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As Hamas Prepares to Take Over, Israel Hunkers Down for Long Haul

After the shock of Hamas’ sweep in the Palestinian Authority parliamentary elections, Israel is preparing for a diplomatic lull. Acting Prime Minister Ehud Olmert, having already ruled out negotiations with a government run by the Islamic terrorist group, on Sunday broadened the boycott to include all of the Palestinian Authority.

“Israel will not hold any contacts with the Palestinians,” Olmert told his Cabinet, unless Hamas recognizes the Jewish state’s right to exist, abandons violence and accepts previous peace accords.

Hamas took more than half of seats in the Palestinian Legislative Council in the Jan. 25 vote, prompting the long-dominant Fatah faction to bring down the government. Fatah has so far ignored appeals by Hamas to run the Palestinian Authority together, raising the prospect of an Islamic theocracy taking form in the West Bank and Gaza Strip, increasingly isolated from the West.

With Hamas and Fatah gunmen already in skirmishes, and a terrorist “truce” against Israel in jeopardy, a new flare-up of violence looms. The Hamas leader in exile, Khaled Meshaal, stoked the flames of speculation by proposing that his group form a full-fledged Palestinian army.

Israeli Defense Minister Shaul Mofaz warned Hamas it would incur a massive military onslaught if it resumed suicide bombings after an almost yearlong lull.

“If Hamas carries out terrorist attacks against Israel, we will return to the preventive-strike policy, including against leaders of the group,” Mofaz was quoted as saying in Yediot Achronot, using the official term for Israel’s targeted killings of top terrorists. “No one will be immune, even those in the political echelon.”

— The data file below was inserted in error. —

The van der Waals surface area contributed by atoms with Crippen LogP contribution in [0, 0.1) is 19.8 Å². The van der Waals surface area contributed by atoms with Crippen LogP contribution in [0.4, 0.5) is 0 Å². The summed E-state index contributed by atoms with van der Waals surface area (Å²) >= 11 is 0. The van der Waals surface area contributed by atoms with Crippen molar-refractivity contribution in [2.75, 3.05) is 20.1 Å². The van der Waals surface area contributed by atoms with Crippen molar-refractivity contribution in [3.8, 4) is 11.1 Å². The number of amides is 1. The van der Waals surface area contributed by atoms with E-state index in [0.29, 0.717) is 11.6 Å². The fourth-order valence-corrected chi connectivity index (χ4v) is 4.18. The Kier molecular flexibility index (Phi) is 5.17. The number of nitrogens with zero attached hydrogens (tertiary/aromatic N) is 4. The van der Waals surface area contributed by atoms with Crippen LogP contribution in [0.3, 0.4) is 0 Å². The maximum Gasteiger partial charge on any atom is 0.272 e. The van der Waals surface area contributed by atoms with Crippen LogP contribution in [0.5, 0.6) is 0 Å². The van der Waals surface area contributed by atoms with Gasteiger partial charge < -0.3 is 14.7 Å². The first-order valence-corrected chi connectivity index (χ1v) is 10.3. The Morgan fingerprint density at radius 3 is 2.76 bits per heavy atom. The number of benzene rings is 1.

Yet in remarks to his Cabinet colleagues, Mofaz said Hamas was “acting responsibly” — a reference to the group’s efforts to quell international concerns by reaching out to rival Palestinian factions and toning down the more belligerent rhetoric against Israel.

Some Hamas leaders have proposed holding talks with Israel via mediators, or declaring a protracted cease-fire that would allow for direct contacts while keeping the “jihad option” alive in perpetuity.

Neither option is acceptable to the Olmert government, a stance that has been backed by both his Likud and Labor party challengers in the March 28 general elections.

Though less than a month in power, having succeeded Prime Minister Ariel Sharon after his Jan. 4 stroke, Olmert is the beneficiary of months of work invested by Foreign Minister and Justice Minister Tzipi Livni in enlisting foreign support for shunning Hamas from the political sphere.

The United States and European Union have already made clear they could stop donor aid to the Palestinian Authority unless Hamas radically changes its stripes.

“These principles are accepted by the international community. On this issue, I don’t intend to make any compromises,” Olmert said.

The acting prime minister’s first face-to-face endorsement was to come from German Chancellor Angela Merkel, who arrived in Israel on Sunday for her first official visit. Though Merkel was also to meet with Palestinian Authority President Mahmoud Abbas, she made clear her itinerary would not include Hamas officials.

Israel has an interest in seeing Abbas’ standing boosted. Despite the collapse of the Palestinian Authority government, he remains president. As Israel still considers him a potential interlocutor, he can present this as an asset set against the international isolation in store for Palestinians under a Hamas regime.

“Abbas has become a real reluctant hero,” the chief of the Shin Bet, Yuval Diskin, told the Cabinet.

Merkel’s support is doubly important because her country is one of three in the European Union that has tried — with little success — to convince Iran to abandon its nuclear weapons efforts. The German chancellor was expected, while in Israel, to formally seal a deal to sell the Jewish state two new Dolphin submarines, a move that would expand its fleet to five and improve its strategic capabilities.

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